I fully expected that by the end of the century we would have achieved substantially more than we actually did,” lamented the famous Neil Armstrong, who passed away at the age of 82 last week. Implicit to his lament is the rather unsettling question of why – what is it that has held mankind back?

That’s precisely what the great Richard Feynman explored when he took the stage at the Galileo Symposium in Italy in 1964 and delivered a lecture titled “What is and what should be the role of scientific culture in modern society,” published in the excellent book – The Pleasure of Finding Things Out.

Feynman shares in Armstrong’s lament: “We are all saddened when we look at the world and see what few accomplishments we have made, compared with what we feel are the potentialities of human beings. People in the past, in the nightmare of their times, had dreams for the future. And now that the future has materialised we see that in many ways the dreams have been surpassed, but in still more ways many of our dreams of today are very much the dreams of people of the past.”

He attributes much of this disconnect to a profound lack of mainstream understanding of and enthusiasm for science, making a case for the wonder of science. “People – I mean the average person, the great majority of people, the enormous majority of people – are woefully, pitifully, absolutely ignorant of the science of the world that they live in, and they can stay that way…and an interesting question of the relation of science to modern society is just that – why is it possible for people to stay so woefully ignorant and yet reasonably happy in modern society when so much knowledge is unavailable to them?”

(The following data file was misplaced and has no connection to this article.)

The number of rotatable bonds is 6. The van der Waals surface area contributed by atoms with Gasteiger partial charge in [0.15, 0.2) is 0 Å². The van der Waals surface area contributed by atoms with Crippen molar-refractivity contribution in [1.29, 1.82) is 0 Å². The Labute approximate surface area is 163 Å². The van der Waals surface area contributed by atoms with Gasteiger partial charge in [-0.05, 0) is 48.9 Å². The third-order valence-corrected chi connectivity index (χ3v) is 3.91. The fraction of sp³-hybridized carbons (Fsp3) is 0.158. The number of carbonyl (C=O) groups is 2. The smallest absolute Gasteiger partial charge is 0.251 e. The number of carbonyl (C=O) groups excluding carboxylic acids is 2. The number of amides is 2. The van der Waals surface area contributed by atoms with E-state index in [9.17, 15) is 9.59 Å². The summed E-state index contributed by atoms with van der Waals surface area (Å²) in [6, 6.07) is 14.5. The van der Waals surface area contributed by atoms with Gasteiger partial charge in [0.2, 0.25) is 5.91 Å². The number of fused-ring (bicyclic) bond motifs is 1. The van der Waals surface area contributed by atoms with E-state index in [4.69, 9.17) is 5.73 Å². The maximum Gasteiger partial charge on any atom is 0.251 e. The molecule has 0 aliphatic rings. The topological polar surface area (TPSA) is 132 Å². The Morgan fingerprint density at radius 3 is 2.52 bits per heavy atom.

Maria Popova, the founder of Brainpickings, invites us to attack these things in which we do not believe. “Not attack by the method of cutting off the heads of the people, but attack in the sense of discuss.” Further she holds that “we should demand that people try in their own minds to obtain for themselves a more consistent picture of their own world,” a picture consistent with today’s scientific spirit.

Feynman also reiterates a crucial point about the nature and purpose of science and critical thinking – the role of ignorance and the importance of embracing uncertainty, met with enormous resistance in a culture conditioned for grasping at answers.

A scientist is never certain. We all know that. We know that all our statements are approximate statements with different degrees of certainty, that when a statement is made, the question is not whether it is true or false but rather how likely it is to be true or false. ‘Does god exist?’ may be changed to, ‘How likely is it that god exists?’

Finally he emphasises: “In order to make progress, one must leave the door to the unknown ajar – ajar only.” He adds, “It is our responsibility not to give the answer today as to what it is all about, to drive everybody down in that direction and to say: ‘This is a solution to it all’. That governments ought not to be empowered to decide the validity of scientific theories, that that is a ridiculous thing for them to try to do; that they are not to decide the various descriptions of history or of economic theory or of philosophy. Only in this way can the real possibilities of the future human race be ultimately developed.”

Can we develop a scientific temper that enables us to have the pleasure of finding things out, rationally, critically and creatively? Can we be open to science?

(The writer is professor of science and religion and author of Death: Live it!)

Kuruvilla Pandikattu